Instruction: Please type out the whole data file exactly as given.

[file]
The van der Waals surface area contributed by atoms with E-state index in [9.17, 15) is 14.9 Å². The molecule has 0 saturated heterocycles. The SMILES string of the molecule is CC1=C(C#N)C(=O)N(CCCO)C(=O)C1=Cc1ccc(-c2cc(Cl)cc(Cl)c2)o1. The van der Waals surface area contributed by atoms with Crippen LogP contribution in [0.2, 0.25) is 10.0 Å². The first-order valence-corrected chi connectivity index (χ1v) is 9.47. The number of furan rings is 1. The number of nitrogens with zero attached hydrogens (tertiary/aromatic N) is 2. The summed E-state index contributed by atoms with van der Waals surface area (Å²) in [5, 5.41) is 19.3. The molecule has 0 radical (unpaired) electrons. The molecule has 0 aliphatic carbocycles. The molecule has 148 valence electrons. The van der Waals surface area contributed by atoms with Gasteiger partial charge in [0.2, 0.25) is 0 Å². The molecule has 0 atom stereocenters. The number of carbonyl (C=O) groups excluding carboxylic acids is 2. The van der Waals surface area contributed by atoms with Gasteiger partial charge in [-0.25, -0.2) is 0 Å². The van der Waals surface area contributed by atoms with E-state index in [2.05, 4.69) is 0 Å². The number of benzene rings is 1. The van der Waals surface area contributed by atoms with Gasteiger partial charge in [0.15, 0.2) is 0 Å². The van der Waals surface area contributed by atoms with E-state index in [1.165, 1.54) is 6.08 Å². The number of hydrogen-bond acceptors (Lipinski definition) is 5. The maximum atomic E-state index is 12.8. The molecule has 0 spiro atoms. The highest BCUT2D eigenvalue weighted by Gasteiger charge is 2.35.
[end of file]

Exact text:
The van der Waals surface area contributed by atoms with E-state index in [9.17, 15) is 14.9 Å². The molecule has 0 saturated heterocycles. The SMILES string of the molecule is CC1=C(C#N)C(=O)N(CCCO)C(=O)C1=Cc1ccc(-c2cc(Cl)cc(Cl)c2)o1. The van der Waals surface area contributed by atoms with Crippen LogP contribution in [0.2, 0.25) is 10.0 Å². The first-order valence-corrected chi connectivity index (χ1v) is 9.47. The number of furan rings is 1. The number of nitrogens with zero attached hydrogens (tertiary/aromatic N) is 2. The summed E-state index contributed by atoms with van der Waals surface area (Å²) in [5, 5.41) is 19.3. The molecule has 0 radical (unpaired) electrons. The molecule has 0 aliphatic carbocycles. The molecule has 148 valence electrons. The van der Waals surface area contributed by atoms with Gasteiger partial charge in [0.2, 0.25) is 0 Å². The molecule has 0 atom stereocenters. The number of carbonyl (C=O) groups excluding carboxylic acids is 2. The van der Waals surface area contributed by atoms with Gasteiger partial charge in [-0.25, -0.2) is 0 Å². The van der Waals surface area contributed by atoms with E-state index in [2.05, 4.69) is 0 Å². The number of benzene rings is 1. The van der Waals surface area contributed by atoms with Gasteiger partial charge in [0.15, 0.2) is 0 Å². The van der Waals surface area contributed by atoms with E-state index in [1.165, 1.54) is 6.08 Å². The number of hydrogen-bond acceptors (Lipinski definition) is 5. The maximum atomic E-state index is 12.8. The molecule has 0 spiro atoms. The highest BCUT2D eigenvalue weighted by Gasteiger charge is 2.35.